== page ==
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Hun Sen Set For Re-election In Largely Unopposed Cambodian Poll

Ruling People's Party expected to sweep vote as banned main opposition party calls for boycott of 'sham' poll

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LAHORE MIRROR (Monitoring Desk)– Cambodians are going to elect their new prime minister by voting today (Sunday) in country polls sans a viable opposition, which is said to be a forced absence, to challenge long-time Prime Minister Hun Sen, whose party looks certain to win the poll comfortably.

Hun Sen, who has led Cambodia for 33 years and says he wants to hold office for at least another 10, campaigned on promises of continued economic development, peace and stability.

But critics have condemned the vote as illegitimate and called for a boycott following the dissolution of the largest opposition political force – the Cambodia National Rescue Party (CNRP) – and a government crackdown against dissent.

The ballot includes 19 small, lesser-known parties that observers say do not present a meaningful challenge to the ruling Cambodian People’s Party (CPP), led by Hun Sen.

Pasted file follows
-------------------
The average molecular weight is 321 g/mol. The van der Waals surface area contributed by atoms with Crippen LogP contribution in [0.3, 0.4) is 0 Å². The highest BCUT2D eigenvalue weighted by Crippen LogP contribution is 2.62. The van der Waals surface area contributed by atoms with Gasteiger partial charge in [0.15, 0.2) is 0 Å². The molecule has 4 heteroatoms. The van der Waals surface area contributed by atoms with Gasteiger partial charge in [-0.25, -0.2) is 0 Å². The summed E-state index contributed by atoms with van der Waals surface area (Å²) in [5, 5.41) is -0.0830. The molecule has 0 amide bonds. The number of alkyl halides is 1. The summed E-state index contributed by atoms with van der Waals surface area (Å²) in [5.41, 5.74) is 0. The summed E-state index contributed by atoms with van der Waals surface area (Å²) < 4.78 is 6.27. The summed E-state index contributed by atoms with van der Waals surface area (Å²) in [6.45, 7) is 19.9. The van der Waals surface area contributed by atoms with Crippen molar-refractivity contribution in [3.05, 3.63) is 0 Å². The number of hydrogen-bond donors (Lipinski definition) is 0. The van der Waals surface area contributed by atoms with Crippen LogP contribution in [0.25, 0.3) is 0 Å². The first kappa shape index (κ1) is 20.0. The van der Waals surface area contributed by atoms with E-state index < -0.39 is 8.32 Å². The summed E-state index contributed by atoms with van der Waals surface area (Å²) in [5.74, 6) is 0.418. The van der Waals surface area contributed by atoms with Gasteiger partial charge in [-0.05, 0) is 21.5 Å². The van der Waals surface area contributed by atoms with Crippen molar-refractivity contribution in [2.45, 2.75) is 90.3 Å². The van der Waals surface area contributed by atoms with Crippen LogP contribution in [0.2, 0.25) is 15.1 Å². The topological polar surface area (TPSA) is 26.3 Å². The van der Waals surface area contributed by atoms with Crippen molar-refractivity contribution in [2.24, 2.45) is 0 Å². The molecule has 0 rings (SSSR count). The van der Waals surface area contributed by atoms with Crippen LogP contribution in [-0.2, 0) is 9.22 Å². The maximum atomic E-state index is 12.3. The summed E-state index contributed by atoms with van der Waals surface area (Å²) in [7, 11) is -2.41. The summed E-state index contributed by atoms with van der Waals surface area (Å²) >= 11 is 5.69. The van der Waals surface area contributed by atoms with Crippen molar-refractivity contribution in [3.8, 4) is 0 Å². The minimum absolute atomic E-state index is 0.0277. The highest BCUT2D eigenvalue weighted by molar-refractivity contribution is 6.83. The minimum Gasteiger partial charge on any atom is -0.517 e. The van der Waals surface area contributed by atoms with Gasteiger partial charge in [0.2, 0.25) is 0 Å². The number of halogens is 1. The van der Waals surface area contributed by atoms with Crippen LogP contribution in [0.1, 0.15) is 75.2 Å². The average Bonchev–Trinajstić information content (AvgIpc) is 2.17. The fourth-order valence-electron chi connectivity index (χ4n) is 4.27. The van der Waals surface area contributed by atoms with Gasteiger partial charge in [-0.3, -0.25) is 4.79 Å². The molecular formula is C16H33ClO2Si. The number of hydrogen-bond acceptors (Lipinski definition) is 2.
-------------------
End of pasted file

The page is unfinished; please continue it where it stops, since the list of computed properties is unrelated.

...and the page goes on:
However, officials say the number of parties in the race shows Cambodia has a multiparty democracy.

Warning over boycott

In protest against being banned from Sunday’s poll, senior CNRP leaders – many of whom fled the country last year amid a wider government crackdown on the opposition, independent media and civil society – have urged voters to stay away.

Voting is not compulsory but that did not stop Hun Sen threatening anyone who does not take part.

“Whoever doesn’t participate in this election destroys democracy, following the illegal propaganda movement,” he said at a recent election rally, referring to CNRP which was dissolved for allegedly plotting to overthrow the government with foreign help.

Officials have also said people advocating against voting could be prosecuted for obstructing voters or creating confusion about the election, which is punishable by a fine of up to $5,000.

But rights groups and proponents of the boycott have said the campaign constitutes free speech.

Election observers

A number of countries, including Russia, China and Indonesia have sent observers, to watch polling but Japan, a long-time supporter of the Cambodian government, has refused to do so.

The United States and the European Union, meanwhile, withdrew funding for the election.

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